It’s been a long day;
yet healing.
I have no words left in me.
I cannot talk
or listen anymore.
I need quiet
I have found the shelter that I seek today
on the open water.
My kayak is my shelter this day.
I will paddle until I physically feel the release in my body.
I will watch the sun set until I find the peace in my soul.
I hope to sleep tonight.
Rebuild my resilience.
I will wake and do it all again.
I may need to seek shelter differently tomorrow.
Or not.
Knowing that I must still seek shelter sometimes,
makes it safe for me to continue in this work that I love.




I am standing at the podium in the grand ballroom of the conference centre outside Austin, Texas. There are over five hundred law enforcement officers, real-life Texas sheriffs, judges, lawyers, child protection workers, therapists, social workers, and juvenile justice workers in the audience. I’m very aware that I’m one of the few people in the room not carrying a gun.

The room is now hushed, lights lowered, all eyes on me, waiting for me to speak.

And all I can think is, What do I know?

So that’s how I start my keynote address.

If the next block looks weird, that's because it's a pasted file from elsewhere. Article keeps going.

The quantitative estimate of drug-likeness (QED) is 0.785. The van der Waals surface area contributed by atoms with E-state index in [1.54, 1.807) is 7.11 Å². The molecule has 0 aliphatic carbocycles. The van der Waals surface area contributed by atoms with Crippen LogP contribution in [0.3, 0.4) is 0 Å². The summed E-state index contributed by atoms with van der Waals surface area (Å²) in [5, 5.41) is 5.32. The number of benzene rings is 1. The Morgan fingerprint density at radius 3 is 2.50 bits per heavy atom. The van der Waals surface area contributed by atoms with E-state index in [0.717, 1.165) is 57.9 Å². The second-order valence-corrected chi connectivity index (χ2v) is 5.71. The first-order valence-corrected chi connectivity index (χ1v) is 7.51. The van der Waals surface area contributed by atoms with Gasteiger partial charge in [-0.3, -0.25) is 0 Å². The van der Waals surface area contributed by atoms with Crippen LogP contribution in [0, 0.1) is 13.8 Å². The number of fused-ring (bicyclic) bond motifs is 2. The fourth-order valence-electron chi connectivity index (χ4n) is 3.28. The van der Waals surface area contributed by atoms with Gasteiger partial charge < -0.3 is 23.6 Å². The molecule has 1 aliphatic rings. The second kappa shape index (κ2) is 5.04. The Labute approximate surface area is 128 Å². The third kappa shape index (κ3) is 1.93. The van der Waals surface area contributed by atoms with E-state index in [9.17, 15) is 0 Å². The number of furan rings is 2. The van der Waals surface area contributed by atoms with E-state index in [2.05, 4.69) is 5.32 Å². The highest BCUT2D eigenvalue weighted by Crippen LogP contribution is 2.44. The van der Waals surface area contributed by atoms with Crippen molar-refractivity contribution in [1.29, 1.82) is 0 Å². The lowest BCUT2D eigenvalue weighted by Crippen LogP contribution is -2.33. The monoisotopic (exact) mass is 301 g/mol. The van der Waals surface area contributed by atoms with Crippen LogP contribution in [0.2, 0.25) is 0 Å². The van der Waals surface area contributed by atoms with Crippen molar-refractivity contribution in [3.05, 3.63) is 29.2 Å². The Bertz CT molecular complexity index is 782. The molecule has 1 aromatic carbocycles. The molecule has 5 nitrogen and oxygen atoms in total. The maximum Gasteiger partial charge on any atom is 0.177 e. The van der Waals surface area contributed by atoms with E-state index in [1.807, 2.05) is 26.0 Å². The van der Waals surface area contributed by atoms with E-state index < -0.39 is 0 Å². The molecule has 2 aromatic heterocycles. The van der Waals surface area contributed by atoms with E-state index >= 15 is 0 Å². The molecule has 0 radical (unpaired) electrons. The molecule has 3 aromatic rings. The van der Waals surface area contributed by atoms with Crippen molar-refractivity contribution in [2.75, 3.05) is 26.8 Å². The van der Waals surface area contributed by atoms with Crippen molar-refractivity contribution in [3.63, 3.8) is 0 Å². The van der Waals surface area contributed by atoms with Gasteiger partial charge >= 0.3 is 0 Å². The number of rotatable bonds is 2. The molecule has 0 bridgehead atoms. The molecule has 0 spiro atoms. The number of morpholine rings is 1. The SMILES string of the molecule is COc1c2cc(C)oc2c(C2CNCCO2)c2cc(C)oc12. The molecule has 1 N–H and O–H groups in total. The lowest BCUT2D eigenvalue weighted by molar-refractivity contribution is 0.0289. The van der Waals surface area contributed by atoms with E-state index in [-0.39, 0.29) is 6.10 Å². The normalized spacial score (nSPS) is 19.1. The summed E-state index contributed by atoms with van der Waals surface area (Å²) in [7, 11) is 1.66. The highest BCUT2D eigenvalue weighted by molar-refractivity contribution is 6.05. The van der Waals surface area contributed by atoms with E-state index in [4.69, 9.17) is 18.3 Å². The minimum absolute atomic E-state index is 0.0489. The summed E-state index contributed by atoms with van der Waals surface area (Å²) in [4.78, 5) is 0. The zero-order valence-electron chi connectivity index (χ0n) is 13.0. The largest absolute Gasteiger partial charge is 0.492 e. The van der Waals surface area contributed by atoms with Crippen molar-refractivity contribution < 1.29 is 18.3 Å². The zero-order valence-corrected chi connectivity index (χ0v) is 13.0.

I clear my throat, take a deep breath, steady myself against the podium, and start to tell my story.

“Good morning, my name is Rebecca Brown, and you’re probably wondering, as I am—what do I know? Let me share with you what I know about Vicarious Trauma, Compassion Fatigue, and Resilience as they relate to those of us working in the field of trauma.”

Over the next hour, I share evidence about how the body and mind absorb stress from the work we do and the lives we’ve lived. I explain that our childhood experiences; our primary traumas; and our drive or calling to be helping professionals, first responders, health care workers, teachers, or social workers can take a toll on us if we don’t find ways to balance our work with the person we have become. I don’t have time on this day to get into my own history in detail, other than to share that I, like many of them, have a back story that has led to the career I’m in. My job is to help them recognize the “cost of caring” for other human beings and how they can build their resilience in the face of this extremely challenging work.

I give my talk.

The room erupts in applause.

A dozen people line up to thank me or say a few words at the end of my session.

One man in particular stands out.

He is well over six feet tall and wearing a full Texas sheriff uniform. He has greying hair and is likely close to the end of his career. He pumps my hand as he shakes it, almost leaving it numb. He thanks me for my talk. “Great stuff,” he says.

And then he hands me his business card.

But it’s not quite a business card.

It’s a photo card, like a baseball card, or a kid’s hockey card, with the player’s name, position, and smiling face as they stand posed to take a shot in their team uniform.

Only this is of a man on a black horse. More precisely, it’s this man, a Texas sheriff on his beautiful black police horse. “I thought you’d like to have this,” he says. “My horse is Canadian, like you.”